How to generate SSH keys on macOS Mojave

macOS is capable of working with SSH keys. Jack Wallen shows you how to generate the necessary keys and copy them to a server.

How to generate SSH keys on macOS Mojave macOS is perfectly capable of working with SSH keys, for more secure remote connections. Jack Wallen shows you how to generate the necessary keys and copy them to a server.

SSH key authentication is one way to better secure your remote sessions between two machines. This type of authentication depends upon a pair of keys that are generated by the user on the client machine. On Linux, this task is incredibly straightforward. With macOS, the process is just as easy. So easy, that it can be handled by just about anyone.

I want to walk you through the process of generating SSH keys on macOS Mojave and then show you how to copy the key to a remote server, for more secure connections between the two machines. The process should only take you a couple of minutes.

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Open the terminal app

This task will be done via the macOS terminal application. To open that app, click on the Launchpad icon on your Dock and search for terminal. When that app appears, open it with a single click.

Generating the SSH keys

From the terminal window, issue the following command:

ssh-keygen -t rsa

Accept the default directory (Figure A) by using the Enter key on your keyboard.

Figure A

Figure A: SSH creating the default directory for the keys.

You will be prompted to enter a new passphrase for the key (Figure B). Make sure to enter a strong and unique password for the keys.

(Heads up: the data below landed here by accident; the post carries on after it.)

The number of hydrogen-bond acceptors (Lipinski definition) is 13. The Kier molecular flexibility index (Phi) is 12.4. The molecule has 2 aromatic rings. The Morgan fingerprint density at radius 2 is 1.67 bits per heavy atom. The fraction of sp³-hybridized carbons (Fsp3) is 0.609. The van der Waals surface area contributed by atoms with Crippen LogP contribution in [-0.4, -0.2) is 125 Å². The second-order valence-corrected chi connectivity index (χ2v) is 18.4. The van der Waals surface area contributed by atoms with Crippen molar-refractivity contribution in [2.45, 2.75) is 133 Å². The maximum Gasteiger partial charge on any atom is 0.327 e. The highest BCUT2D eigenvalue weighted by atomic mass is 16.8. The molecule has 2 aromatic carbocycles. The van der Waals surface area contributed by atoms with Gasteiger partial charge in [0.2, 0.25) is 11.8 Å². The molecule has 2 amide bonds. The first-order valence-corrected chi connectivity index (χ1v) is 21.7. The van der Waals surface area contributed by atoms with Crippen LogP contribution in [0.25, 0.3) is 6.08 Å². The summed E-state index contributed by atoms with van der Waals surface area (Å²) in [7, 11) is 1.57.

Figure B

Figure B: Don't skimp on the password strength.

Once you type and verify your password, SSH will generate a randomart image for your key (Figure C) and hand you back the prompt.

Figure C

Figure C: Your randomart image.

This process will create two keys in the /Users/USERNAME/.ssh directory (where USERNAME is your macOS username). Those keys are:

  • id_rsa
  • id_rsa.pub

The file ending in .pub is the public key. This is the key that you can share with other users. The other key, id_rsa, is your private key. Never share that key. Never. Ever.

Copy your key to a server

Now that you have the key pair, how do you use them? Here's the simplest and most oft-used method of using SSH keys. You want to copy the key to a remote server so that you can use SSH key authentication (instead of the weaker password authentication). Fortunately, SSH has a built-in mechanism for copying that key. Say the remote server in question is at IP address 192.168.1.12 and the username is jack. To copy the key to that server, issue the command (from macOS):

ssh-copy-id jack@192.168.1.12

You will first be prompted to see if you want to continue with the connection. Type y and hit Enter. Next, you'll be prompted for the remote user's password. Upon successful authentication, the keys will be copied and you're ready to log into the remote server, using SSH key authentication. To log in to the remote server, type the command (substituting your username and IP address as needed):

ssh jack@192.168.1.12

Instead of being prompted for the user's password, you'll be prompted for the passphrase for the SSH key (Figure D).

Figure D

Figure D: SSH prompting for the key passphrase, instead of the user's password.

Congratulations, you not only generated SSH keys on macOS, but you also copied those keys to a remote server for more secure connection.

Also see

Image: iStock Photo

By Jack Wallen

Jack Wallen is an award-winning writer for TechRepublic and Linux.com. He’s an avid promoter of open source and the voice of The Android Expert. For more news about Jack Wallen, visit his website jackwallen.com.